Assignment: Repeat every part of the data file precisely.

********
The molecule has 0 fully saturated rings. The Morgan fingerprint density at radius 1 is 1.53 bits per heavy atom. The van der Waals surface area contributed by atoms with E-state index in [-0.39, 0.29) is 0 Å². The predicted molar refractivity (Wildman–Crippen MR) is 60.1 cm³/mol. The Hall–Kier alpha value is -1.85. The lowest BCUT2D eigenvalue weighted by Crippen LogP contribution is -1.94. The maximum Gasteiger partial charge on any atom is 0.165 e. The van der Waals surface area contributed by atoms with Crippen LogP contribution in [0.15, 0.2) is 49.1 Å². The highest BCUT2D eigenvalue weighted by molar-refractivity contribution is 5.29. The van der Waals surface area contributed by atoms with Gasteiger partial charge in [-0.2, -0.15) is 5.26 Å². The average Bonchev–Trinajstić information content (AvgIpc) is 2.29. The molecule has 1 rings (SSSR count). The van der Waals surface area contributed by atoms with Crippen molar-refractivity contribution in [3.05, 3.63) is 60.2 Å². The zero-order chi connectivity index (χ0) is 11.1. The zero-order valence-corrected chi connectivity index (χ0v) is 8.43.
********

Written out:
The molecule has 0 fully saturated rings. The Morgan fingerprint density at radius 1 is 1.53 bits per heavy atom. The van der Waals surface area contributed by atoms with E-state index in [-0.39, 0.29) is 0 Å². The predicted molar refractivity (Wildman–Crippen MR) is 60.1 cm³/mol. The Hall–Kier alpha value is -1.85. The lowest BCUT2D eigenvalue weighted by Crippen LogP contribution is -1.94. The maximum Gasteiger partial charge on any atom is 0.165 e. The van der Waals surface area contributed by atoms with Crippen LogP contribution in [0.15, 0.2) is 49.1 Å². The highest BCUT2D eigenvalue weighted by molar-refractivity contribution is 5.29. The van der Waals surface area contributed by atoms with Gasteiger partial charge in [-0.2, -0.15) is 5.26 Å². The average Bonchev–Trinajstić information content (AvgIpc) is 2.29. The molecule has 1 rings (SSSR count). The van der Waals surface area contributed by atoms with Crippen molar-refractivity contribution in [3.05, 3.63) is 60.2 Å². The zero-order chi connectivity index (χ0) is 11.1. The zero-order valence-corrected chi connectivity index (χ0v) is 8.43.